Backpacking’s future and its drifter past

Research output: Contribution to journalArticlepeer-review

13 Citations (Scopus)
5 Downloads (Pure)


Purpose: The purpose of this paper is to deconstruct the backpacker label by reconstructing it using the historical antecedent of drifting. Following the deconstruction of backpacking’s near past, the author build a clearer conceptual foundation for backpacking’s future. Design/methodology/approach: The study is framed by scenario planning, which demands a critical review of the backpacking and an appreciation of its history in order to understand its future. Findings: Backpacking, ever evolving, remains difficult to articulate and challenges researchers to “keep up” with its complexity and heterogeneity. This paper argues that researchers must learn more about how backpacking “works” by opening a dialogue with its past, before engaging in further research. The paper finds that a poor conceptualisation of backpacking has led to a codification of backpacker criteria. Practical implications: Backpacking remains a research topic which draws disparate researchers using criteria that produces disparate results and deviations. By understanding its past, researchers will be better placed to explore the emancipatory impulses that drive backpackers today and in the future. Originality/value: This papers’ value lies in the retrospection process which explores backpacking’s near past so as to “make sense” of present research and present scenarios for it is the immediate future. The paper re-anchors backpacking by investigating the major historical, social and cultural events leading up to its emergence.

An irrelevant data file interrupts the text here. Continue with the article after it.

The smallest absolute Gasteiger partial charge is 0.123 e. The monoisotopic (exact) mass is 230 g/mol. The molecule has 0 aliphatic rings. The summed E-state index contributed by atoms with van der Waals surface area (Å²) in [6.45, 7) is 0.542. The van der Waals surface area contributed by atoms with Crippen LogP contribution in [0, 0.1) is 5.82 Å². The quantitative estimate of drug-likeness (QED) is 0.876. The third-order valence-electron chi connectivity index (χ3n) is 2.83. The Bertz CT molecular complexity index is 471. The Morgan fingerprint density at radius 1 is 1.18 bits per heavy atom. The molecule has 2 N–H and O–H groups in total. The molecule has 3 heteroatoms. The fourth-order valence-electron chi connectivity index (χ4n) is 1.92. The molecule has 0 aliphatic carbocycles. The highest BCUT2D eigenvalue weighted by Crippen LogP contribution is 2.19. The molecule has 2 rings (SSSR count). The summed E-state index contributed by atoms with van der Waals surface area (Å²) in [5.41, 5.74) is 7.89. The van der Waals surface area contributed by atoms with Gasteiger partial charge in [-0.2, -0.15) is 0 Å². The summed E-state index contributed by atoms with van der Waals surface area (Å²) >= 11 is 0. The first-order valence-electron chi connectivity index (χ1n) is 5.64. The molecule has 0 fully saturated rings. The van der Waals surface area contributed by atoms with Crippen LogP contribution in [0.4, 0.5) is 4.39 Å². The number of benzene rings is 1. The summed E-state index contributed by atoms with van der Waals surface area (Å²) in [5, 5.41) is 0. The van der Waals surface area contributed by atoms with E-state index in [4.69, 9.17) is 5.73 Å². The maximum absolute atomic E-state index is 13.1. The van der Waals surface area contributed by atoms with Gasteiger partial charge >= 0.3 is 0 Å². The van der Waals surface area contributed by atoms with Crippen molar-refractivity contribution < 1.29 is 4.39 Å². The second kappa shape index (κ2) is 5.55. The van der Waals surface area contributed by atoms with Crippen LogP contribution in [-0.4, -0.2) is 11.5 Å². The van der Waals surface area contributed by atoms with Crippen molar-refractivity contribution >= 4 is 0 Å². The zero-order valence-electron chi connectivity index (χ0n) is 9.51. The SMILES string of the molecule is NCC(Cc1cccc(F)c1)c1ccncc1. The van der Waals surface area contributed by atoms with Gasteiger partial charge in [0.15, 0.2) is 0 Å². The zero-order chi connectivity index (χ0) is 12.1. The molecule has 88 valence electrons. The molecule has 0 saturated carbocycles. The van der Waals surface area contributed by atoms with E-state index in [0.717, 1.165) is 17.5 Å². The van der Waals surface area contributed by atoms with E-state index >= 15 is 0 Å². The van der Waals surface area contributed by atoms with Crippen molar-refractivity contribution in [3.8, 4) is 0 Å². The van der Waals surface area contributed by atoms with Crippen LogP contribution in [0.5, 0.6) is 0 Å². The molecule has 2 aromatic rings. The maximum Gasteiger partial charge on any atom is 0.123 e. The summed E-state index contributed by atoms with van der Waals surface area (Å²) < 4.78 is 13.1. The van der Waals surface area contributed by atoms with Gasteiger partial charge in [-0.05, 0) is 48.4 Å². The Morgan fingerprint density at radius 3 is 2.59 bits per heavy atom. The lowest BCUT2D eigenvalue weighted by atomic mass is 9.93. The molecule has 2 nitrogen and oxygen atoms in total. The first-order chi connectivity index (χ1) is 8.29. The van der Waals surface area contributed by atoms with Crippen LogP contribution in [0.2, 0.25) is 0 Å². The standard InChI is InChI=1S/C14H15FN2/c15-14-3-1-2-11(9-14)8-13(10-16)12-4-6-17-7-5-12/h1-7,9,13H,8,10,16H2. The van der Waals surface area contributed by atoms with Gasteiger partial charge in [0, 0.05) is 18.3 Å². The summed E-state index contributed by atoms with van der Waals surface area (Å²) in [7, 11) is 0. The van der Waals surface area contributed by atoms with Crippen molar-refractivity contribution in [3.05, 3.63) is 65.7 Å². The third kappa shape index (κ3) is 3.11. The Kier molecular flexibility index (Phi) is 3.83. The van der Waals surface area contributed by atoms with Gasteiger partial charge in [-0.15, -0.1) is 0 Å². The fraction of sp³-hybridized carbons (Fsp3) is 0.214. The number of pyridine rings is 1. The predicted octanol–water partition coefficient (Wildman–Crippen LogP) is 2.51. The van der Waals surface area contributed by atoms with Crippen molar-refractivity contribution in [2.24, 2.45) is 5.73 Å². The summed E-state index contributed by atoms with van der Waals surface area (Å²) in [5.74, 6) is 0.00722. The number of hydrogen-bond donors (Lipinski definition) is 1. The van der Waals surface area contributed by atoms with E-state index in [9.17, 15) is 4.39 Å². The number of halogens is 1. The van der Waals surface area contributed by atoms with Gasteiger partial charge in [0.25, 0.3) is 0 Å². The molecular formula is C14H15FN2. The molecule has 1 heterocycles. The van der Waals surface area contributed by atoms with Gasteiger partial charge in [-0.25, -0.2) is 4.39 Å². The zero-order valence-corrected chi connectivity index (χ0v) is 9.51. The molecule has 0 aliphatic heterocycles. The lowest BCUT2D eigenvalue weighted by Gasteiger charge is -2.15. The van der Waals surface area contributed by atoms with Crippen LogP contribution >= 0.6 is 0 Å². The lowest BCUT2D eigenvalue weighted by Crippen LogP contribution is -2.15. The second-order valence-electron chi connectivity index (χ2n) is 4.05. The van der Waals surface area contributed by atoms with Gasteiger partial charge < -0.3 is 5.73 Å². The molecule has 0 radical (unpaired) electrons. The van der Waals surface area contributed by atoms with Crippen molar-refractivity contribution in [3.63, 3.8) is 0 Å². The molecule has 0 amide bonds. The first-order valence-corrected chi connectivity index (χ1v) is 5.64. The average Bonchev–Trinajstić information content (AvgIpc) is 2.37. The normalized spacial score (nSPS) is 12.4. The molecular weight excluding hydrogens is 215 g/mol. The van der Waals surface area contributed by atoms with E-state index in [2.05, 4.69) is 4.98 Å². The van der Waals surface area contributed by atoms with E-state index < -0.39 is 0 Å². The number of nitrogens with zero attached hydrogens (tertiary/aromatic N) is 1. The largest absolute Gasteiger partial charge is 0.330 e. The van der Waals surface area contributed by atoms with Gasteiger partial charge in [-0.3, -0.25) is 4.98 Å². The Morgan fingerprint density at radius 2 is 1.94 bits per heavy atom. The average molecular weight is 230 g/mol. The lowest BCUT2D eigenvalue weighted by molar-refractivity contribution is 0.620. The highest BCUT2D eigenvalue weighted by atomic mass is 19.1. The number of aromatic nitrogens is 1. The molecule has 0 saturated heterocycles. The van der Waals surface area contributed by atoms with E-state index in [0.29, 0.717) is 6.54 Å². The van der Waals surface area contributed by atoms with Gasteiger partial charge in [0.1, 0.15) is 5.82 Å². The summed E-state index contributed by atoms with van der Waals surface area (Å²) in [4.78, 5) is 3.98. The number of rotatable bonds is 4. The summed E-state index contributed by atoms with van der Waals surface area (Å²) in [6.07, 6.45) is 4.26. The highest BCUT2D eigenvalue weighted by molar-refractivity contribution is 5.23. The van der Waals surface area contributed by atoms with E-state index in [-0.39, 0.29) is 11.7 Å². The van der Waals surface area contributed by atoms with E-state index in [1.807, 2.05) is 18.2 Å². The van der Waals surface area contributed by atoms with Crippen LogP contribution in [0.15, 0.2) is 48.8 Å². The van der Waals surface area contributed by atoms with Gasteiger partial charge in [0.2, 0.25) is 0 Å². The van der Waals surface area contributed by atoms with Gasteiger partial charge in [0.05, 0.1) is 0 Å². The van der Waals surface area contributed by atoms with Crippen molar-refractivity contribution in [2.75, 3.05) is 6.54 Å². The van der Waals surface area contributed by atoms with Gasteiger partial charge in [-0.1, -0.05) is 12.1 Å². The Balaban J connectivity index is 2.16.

Original languageEnglish
Pages (from-to)193-204
Number of pages12
JournalJournal of Tourism Futures
Issue number3
Early online date8 Oct 2018
Publication statusPublished - 21 Nov 2018


  • backpackers
  • backpacking
  • drifting
  • scenario planning
  • tourism futures
  • tourism history

ASJC Scopus subject areas

  • Geography, Planning and Development
  • Nature and Landscape Conservation
  • Management, Monitoring, Policy and Law
  • Tourism, Leisure and Hospitality Management


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